• Lab Coordinator positions for research groups or undergraduate labs 
  • and for an institution in Canada or the United States
Want to help out? Here's a Google Form to enter positions.

Want to chat about staff scientist positions? Try the open thread.

Monday, October 7, 2019

A message to applicants from the chair at Iowa State UPDATED

An update from Professor Jenks (4:24 PM Eastern, 07 October 2019):
The Chemistry Department at Iowa State University has an opening for an analytical or experimental physical chemist at the assistant professor level.  Applications were originally intended to close Sunday night, but software glitches caused problems from at least Friday onward.  Those have been addressed and applications will again be accepted through Thursday night Oct 10.  The software will close the window at 12:01 Friday morning. We apologize for the inconvenience and are glad to be able to re-open the position for those who were trying to apply.  (Contrary to an earlier comment, I do not have access to the names of anyone who had a partial application submitted; such people should also log into the application system again.) https://isu.wd1.myworkdayjobs.com/en-US/IowaStateJobs/job/Ames-IA/Assistant-Professor_R659
Via the comments on the open thread, a comment from William Jenks: 
I am the chemistry chair at ISU. This happened because no one here knew the new software closes at 12:01 AM on a date instead of 11:59 PM. Yes, every single one of us agrees this is stupid. Additionally, there was some kind of partial software problem for Friday and Saturday, too. Anyone with a partial application should hear from us very soon. If you tried to start an application and failed, please send me an email ASAP at wsjenks@iastate.edu. I will try to get you into the pool, but I will have to go through our HR people because only a finite number of people will see this post. But yes, we'd like to get you into the pool if at all possible. Very sorry.
Best wishes to those involved. 

C&EN: Thickening agents other than vitamin E acetate causing vaping injuries?

Great article from Chemical and Engineering News (by Britt Erickson) on the chemistry angle around the mysterious vaping illnesses, with this unusual tidbit about agents other than vitamin E acetate that may be responsible for the problem: 
Thickening agents are common in illicit THC cartridges, but they are rarely added to legal products where testing for potency is required, says Jeffrey Raber, cofounder and CEO of the Werc Shop, a California-based cannabis contract manufacturing and testing firm. 
“THC concentrates are known to be thick and viscous when they are high potency,” Raber says. So when street dealers dilute illicit products with various agents to maximize profits, those products are typically less viscous. Consumers can visually detect the viscosity of the product by turning the cartridge upside down. If a bubble goes from the top to the bottom quickly, it usually means that the product has been cut with something, Raber says. Dealers mask that visual test by adding a thickening agent, so the bubble doesn’t move from the top to bottom as fast, and consumers think they are getting a high-potency product.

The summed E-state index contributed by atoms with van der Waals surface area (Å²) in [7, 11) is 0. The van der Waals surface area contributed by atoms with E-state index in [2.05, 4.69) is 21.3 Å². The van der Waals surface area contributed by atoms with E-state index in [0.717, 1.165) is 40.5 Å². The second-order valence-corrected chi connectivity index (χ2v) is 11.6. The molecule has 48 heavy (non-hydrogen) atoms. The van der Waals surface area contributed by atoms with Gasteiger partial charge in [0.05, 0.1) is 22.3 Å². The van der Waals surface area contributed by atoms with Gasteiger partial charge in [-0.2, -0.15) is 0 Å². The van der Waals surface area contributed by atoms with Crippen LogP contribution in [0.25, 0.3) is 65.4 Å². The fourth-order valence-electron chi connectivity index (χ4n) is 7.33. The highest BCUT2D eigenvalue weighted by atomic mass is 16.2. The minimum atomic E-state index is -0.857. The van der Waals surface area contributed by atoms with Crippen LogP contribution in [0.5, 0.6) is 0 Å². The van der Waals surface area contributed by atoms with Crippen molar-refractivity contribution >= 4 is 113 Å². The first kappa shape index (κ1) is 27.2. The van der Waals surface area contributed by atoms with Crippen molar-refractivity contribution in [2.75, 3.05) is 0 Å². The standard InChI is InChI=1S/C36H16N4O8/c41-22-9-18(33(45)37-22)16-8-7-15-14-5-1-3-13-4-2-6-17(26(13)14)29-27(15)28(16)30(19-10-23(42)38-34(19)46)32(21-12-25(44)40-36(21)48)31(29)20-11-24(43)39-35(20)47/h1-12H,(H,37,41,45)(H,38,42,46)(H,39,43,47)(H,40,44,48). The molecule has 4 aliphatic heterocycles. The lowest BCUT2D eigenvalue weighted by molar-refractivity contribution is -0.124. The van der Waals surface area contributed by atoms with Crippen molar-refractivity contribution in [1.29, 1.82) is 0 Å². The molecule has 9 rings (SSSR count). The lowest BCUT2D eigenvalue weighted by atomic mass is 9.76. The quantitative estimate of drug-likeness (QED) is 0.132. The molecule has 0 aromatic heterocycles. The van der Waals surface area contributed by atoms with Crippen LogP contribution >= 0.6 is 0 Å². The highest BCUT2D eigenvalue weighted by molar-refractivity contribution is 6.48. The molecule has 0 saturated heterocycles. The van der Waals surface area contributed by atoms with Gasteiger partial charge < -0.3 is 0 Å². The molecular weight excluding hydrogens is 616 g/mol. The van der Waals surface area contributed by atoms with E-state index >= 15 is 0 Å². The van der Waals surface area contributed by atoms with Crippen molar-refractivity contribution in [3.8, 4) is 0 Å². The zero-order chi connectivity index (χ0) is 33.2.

The illicit cannabis market “is out of control and concerning,” even in states like California where recreational cannabis is legal, Raber says. In California, the cannabis black market is estimated to be 3 to 4 times the size of the legal cannabis industry, he notes. 
One source of the black market problem is that California requires testing of final finished cannabis products, Wise says. If a product fails the test, more often than not, it doesn’t get thrown away. Instead, it enters California’s black market and is then distributed to states where cannabis is illegal, she says.
(Out-of-spec product being reworked for sale? Say it isn't so!)

In a similar news, I found the Mayo Clinic study (covered here by the New York Times) to be interesting, since they did not visually detect signs of lipoic pneumonia, as would be expected if it was vitamin E acetate causing the problem. Rather, the physicians explained it this way:
“All 17 of our cases show a pattern of injury in the lung that looks like a toxic chemical exposure, a toxic chemical fume exposure, or a chemical burn injury,” said Dr. Brandon T. Larsen, a surgical pathologist at the Mayo Clinic in Scottsdale, Ariz. “To be honest, they look like the kind of change you would expect to see in an unfortunate worker in an industrial accident where a big barrel of toxic chemicals spills, and that person is exposed to toxic fumes and there is a chemical burn in the airways.” 
The injuries also look like those seen in people exposed to poisons like mustard gas, a chemical weapon used in World War I, he said.
I find Dr. Larsen's speculation a little confusing, i.e. do pathologists have visual markers for the various types of chemical injuries to the lungs? (They must have, right? I mean, do acidic burns look different than basic (say, ammonia burns), etc., etc?) There can't be just one visual presentation of lung tissue damage from chemicals, can there?

I confess to be very confused as to what exactly is causing the vaping illnesses, and I would really like chemists to get involved to determine what exactly the bad actor (or actors) is/are.

Advertisement: Scott Bagley for Division of Organic Chemistry Member at Large

From the inbox, an ad from a friend of the blog, Scott Bagley: 
Voting for the ACS Division of Organic Chemistry Executive committee is now open.  Division members will receive an email from elections@vote-now.com with links to the ballots and candidate biographies.  We have a terrific slate of candidates from across the organic chemistry community so please visit or join the Division of Organic Chemistry at https://www.organicdivision.org/  You must be a DOC member to view the candidates and cast your ballot.  
I am running for one of 4 Member-at-Large posts and would appreciate your consideration. Thank you.

Friday, October 4, 2019

Is there a bias against analytical chemists?

Via Twitter, this fascinating statement: